Quotas for Cameras?
Big Brother arrives to Fishing Fleet?
While this time of the year is dominated by the discussions in Brussels, the emphasis being on what is the outcome for each and every Fisherman next year. The headline usually focuses on what the cuts are in relation to species.
While the big headlines this year related to the dispute between Norway and the EU in respect of mackerel, there were good news stories in respect of monk and the rollover of the 2009 quota for cod in 2010.
One of the big issues that have been identified in the preliminary reviews of the Common Fisheries Policy is the question of discards at sea.
It is not only an attempt to try and actually get a hold on the issue but also a question of trying to monitor the amount of fish which ends up being thrown overboard. At the moment, there is no obligation to record in any log book, both manually or the upcoming electronic logbook, the amount of discards that are going into the sea.
Indeed, for many years it has been the bug bear of nearly all Fishermen in every Member State that perfectly good fish have to be thrown away or face crippling sanctions.
Some environmental groups believe that the quantity is vastly greater than that being landed. Indeed, it has been a common complaint over the years from various fishing groups that this is the case.
As one of the steps being promoted over the summer months and indeed into Autumn was the installation and introduction of CCTV to be fitted on fishing vessels as part of a continued crack down on dwindling fish stocks.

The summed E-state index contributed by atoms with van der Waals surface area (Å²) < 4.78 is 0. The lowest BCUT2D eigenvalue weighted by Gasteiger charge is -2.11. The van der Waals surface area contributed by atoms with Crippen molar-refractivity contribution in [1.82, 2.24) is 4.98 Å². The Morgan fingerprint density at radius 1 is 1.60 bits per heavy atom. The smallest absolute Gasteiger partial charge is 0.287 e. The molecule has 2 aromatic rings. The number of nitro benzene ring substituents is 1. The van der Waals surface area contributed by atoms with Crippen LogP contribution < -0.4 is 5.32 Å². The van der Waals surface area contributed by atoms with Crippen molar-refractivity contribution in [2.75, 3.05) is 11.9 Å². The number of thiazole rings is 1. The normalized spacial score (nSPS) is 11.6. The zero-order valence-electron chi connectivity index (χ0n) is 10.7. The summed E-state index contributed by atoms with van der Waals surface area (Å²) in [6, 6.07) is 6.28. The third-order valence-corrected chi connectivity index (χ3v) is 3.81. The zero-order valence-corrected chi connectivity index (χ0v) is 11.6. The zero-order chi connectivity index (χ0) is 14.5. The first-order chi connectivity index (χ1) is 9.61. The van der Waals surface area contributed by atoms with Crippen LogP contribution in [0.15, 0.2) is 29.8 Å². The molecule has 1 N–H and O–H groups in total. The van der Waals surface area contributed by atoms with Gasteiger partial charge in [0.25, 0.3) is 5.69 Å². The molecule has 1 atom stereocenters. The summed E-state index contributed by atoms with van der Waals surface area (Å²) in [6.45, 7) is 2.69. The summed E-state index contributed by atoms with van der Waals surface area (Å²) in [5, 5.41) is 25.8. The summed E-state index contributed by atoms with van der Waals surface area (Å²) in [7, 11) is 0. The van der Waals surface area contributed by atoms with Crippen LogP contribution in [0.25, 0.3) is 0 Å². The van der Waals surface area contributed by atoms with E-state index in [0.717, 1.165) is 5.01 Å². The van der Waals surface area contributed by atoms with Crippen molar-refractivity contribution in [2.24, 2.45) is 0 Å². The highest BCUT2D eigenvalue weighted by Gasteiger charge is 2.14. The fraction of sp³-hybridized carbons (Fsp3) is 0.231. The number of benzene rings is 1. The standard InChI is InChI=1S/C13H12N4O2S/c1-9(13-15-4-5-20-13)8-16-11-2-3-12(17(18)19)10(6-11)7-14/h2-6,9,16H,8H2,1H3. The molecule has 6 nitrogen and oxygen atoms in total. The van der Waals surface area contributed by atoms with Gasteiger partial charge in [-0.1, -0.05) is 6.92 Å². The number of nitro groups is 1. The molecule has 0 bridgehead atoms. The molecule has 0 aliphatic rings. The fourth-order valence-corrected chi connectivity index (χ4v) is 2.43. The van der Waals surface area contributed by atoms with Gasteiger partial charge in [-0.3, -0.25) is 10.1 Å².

It is quite clear that the question of discards is as a direct result of the Common Fisheries Policy itself and the quota restrictions that are put in place.
Unlike other countries, Ireland has a month by month quota which can exacerbate the problem as Irish Fishermen face 12 quota deadlines each year.
As a consequence of the discussions in Brussels, a most innovative approach has been taken to try and encourage masters and owners to engage with the pilot project of having CCTV cameras placed on fishing vessels.
Effectively, those who accept the cameras and the suggestion is that it would be three per vessel, can add 5% to the quota that they hold as a result of the negotiations. The proposal was made by Germany, U.K. and Denmark.
In 2008, Denmark rolled out a pilot project for its fleet.
Earlier this year, several Scottish fishing vessels had volunteered to have cameras installed as part of the Scottish government’s £100,000 pilot scheme.
What is not clear is what Fisherman will think of this proposal and whether or not it will have the desired effect of a mass take up?
For More information contact Dermot Conway on 021 4901000 or firstname.lastname@example.org